In control 293TCD4 cells transiently transfected with pHA-CD317, an increase of surface levels of the restriction factor relative to the transfection level of these cells was noted (Figure 1E, lower row, second FACS plot from the left). Similar to what was observed for CD4 on the same cells, co-expression of Vpu wt prevented surface exposure of CD317 in a di-serine motif-dependent fashion (Figure 1E, lower row; quantification in Figure 1G). To rule out that co-expression of two cellular Vpu targets, CD4 and CD317, on the same cell affected HIV particle release or effects of Vpu on CD317 expression, we repeated the assay in parental 293T cells in the absence of CD4 and obtained comparable results (data not shown). Taken together, the Vpu di-serine motif is essential for the ability of the accessory protein to enhance HIV-1 release, to reduce surface levels of CD4 and CD317, and to trigger the depletion of both of these receptors in infected cells.

A di-serine motif-specific Vpu inhibitor impedes Vpu's ability to downregulate cell surface CD4 and CD317 and to promote virus release, but not to prevent depletion of CD317

To further probe the importance of the di-serine motif for Vpu functions, we used an F-box deletion mutant of β-TrCP1. β-TrCP1ΔF fails to connect Vpu-substrate complexes to proteasomal degradation since the F-box domain is required for β-TrCP to interact with the Skp1 adaptor of the SCF-E3 ligase complex [21, 3032]. On one hand, β-TrCP1ΔF competes with β-TrCP wt for physiological interaction partners and may consequently exert dominant-negative activities. In the context of HIV-1 infection, on the other hand, this β-TrCP1ΔF fragment functions as a motif-specific Vpu inhibitor since it efficiently binds to Vpu through the phosphorylated di-serine motif [14], blocking access of β-TrCP, but also of other putative interactors to this motif. In 293TCD4 cells transiently expressing HA-CD317, concomitant expression of β-TrCP1ΔF, but not of β-TrCP1 wt, completely abolished the Vpu-mediated rescue of virion release (Figure 2A, compare lanes 6 and 7) and restored the appearance of large p24CA-positive aggregates (Figure 2E (lower row images); quantification in Figure 2F, compare histogram bars 6 and 7). Expression of β-TrCP1ΔF also blocked Vpu's ability to downregulate CD4 from the cell surface (Figure 2D) and to deplete cell-associated CD4 levels (data not shown), as reported [21]. Importantly, co-expression of F-box-deficient β-TrCP1 with Vpu restored CD317 surface exposure to control levels observed in the absence of Vpu (Figure 2C, compare histogram bars 6 and 7), but did not prevent the Vpu-mediated depletion of intracellular pools of the restriction factor (Figure 2A, B, compare lanes 6 and 7).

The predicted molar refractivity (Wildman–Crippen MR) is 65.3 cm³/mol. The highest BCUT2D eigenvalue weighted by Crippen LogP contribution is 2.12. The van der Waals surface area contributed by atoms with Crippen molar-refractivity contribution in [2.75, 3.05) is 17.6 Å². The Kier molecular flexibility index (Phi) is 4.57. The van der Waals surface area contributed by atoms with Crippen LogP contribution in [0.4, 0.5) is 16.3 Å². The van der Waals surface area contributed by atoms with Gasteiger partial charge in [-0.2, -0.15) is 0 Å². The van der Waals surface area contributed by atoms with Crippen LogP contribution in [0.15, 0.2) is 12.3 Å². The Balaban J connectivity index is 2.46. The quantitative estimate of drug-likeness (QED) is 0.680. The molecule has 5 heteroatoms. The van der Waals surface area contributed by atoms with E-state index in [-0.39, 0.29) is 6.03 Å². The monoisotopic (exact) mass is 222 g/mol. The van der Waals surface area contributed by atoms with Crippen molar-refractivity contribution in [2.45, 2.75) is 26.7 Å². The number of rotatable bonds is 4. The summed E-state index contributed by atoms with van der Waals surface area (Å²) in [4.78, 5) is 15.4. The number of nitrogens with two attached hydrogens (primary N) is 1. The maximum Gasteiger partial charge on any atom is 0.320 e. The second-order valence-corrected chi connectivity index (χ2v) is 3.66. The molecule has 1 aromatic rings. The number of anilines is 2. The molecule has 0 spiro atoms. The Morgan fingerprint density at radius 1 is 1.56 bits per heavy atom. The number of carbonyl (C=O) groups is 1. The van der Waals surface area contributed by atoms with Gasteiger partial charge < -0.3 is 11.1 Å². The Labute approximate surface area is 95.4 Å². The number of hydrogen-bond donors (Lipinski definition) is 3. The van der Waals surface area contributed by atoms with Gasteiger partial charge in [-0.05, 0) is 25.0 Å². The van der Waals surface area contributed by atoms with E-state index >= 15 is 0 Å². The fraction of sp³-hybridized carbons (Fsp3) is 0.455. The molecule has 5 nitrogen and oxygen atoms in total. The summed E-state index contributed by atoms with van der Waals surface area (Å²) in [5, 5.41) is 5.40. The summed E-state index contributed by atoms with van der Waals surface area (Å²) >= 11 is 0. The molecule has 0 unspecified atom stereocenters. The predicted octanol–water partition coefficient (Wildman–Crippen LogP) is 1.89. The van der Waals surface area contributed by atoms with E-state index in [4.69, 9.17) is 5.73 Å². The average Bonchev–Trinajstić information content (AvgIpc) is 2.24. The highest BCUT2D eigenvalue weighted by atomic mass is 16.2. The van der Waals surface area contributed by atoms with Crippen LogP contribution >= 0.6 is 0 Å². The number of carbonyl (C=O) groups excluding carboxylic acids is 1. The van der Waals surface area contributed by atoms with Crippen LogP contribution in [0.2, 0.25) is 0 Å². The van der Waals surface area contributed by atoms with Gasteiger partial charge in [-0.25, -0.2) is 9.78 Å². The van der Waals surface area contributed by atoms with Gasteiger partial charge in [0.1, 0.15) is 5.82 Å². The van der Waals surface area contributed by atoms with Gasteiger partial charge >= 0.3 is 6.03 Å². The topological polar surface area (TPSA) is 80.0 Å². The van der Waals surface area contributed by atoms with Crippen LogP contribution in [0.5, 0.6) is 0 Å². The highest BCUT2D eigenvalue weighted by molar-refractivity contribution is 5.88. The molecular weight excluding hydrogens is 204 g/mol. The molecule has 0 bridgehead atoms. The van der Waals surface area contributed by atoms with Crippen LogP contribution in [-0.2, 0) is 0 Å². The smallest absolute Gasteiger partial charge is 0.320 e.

Figure 2